His Eight Studies for Male & Female Columns don’t look like people, but they do have a sense of humanity to them. To me, they resemble miniature standing stones – a modern homage to some of the earliest examples of the architectural impulse that De Monchaux channels into his work. For this display, the group is paired with two of the sculptor’s most recent Volutes – larger bronze sculptures named after a detail of the curvaceous Ionic capitals from which their forms derive. Classical architecture is well known for the equivalents it draws between buildings and human figures – the slender Ionic order is associated with femininity, the sturdier Doric with masculinity. Structures made by humans, to human proportions, to accommodate people, but using abstract principles: it comes as no surprise that architecture has emerged as such a powerful influence in De Monchaux’s art.
These sculptures, like all of De Monchaux’s mature works, were first realised in plaster. Having settled on a geometric shape to work with, he constructs the component parts and assembles them into compositions through a process of trial, error, and intuition. ‘The permutations are infinite’, he explains, ‘but the seed – the core of it – is really very simple, almost banal…The trick is to find a variation that works as a sculpture. That takes a lot of doing.’ Once he has found something that works, however – and this surely has to do with the architectural aspect of his practice – it tends to have a sense monumentality to it, whatever its scale. ‘I know this goes counter to what many people say – the convention is that it’s a different proposition to have a bigger sculpture and a smaller one, and they should therefore have a different form,’ explains De Monchaux, ‘but I’ve found that if you can get the drawing and the structure, and give it some strength in a maquette, then it’s surprising: you can just keep growing it up.’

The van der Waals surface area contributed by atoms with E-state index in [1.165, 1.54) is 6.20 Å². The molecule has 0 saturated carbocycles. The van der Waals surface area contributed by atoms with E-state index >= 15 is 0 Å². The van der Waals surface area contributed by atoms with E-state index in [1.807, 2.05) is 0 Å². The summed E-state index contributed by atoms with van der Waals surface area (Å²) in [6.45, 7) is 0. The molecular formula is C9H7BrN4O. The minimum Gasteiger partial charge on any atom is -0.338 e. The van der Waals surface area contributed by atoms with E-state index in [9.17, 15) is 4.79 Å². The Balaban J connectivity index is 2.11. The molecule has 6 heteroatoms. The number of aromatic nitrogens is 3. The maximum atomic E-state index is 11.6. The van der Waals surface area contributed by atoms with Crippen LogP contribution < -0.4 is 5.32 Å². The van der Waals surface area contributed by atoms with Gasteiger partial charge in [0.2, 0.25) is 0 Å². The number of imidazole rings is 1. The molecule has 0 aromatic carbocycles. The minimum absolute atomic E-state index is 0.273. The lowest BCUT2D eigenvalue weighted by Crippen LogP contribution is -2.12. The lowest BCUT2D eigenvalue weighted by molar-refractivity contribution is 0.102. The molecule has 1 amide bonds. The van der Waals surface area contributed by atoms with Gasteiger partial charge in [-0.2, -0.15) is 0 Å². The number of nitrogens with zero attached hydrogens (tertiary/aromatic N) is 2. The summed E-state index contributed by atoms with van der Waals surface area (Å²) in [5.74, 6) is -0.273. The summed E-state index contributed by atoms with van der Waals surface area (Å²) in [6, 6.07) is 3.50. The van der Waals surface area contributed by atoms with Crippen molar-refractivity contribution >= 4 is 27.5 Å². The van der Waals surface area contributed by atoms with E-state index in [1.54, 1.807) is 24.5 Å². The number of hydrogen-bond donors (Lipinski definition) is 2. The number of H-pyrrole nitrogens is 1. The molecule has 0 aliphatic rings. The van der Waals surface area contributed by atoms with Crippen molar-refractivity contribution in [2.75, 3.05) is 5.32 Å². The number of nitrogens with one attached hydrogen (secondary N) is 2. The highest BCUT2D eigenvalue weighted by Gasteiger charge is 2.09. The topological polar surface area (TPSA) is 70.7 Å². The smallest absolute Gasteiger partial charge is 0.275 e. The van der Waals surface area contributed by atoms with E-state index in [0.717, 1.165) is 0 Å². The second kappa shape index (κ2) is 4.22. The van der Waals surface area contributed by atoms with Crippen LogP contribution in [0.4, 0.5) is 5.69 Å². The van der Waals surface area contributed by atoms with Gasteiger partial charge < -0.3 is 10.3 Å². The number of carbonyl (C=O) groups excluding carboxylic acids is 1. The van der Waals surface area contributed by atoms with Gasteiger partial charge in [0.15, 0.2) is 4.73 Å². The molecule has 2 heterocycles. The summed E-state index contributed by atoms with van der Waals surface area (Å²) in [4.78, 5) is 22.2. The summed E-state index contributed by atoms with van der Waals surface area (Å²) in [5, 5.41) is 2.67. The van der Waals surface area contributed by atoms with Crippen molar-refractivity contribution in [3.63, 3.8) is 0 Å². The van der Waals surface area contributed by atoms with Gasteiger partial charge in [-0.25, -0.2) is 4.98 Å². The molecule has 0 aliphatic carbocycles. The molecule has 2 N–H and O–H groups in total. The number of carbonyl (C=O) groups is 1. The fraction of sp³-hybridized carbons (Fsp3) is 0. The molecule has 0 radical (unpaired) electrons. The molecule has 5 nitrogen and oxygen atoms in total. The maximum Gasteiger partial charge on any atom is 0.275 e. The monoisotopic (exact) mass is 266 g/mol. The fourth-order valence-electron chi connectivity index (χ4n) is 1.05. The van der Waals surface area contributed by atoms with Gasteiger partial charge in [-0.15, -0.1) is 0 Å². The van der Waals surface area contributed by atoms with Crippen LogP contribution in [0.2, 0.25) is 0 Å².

De Monchaux does, on occasion, work on a larger scale for public commissions. In 1990, for example, he completed a set of four stone benches – now outside Euston station – which are based on a shape similar to that at the core of Eight Studies for Male & Female Columns. ‘You’re recycling things’ all the time, he explains. ‘You try to make something and fail, but the impulse to make it doesn’t go away, and you might succeed in finding the solution to that particular dilemma 10 years later…I’ve been doing this stuff for 60 years now. It constantly seems to be a circle rather than a line.’
‘Paul de Monchaux: Ten Columns’ is at Megan Piper gallery (Harris Lindsay), London, until 20 January.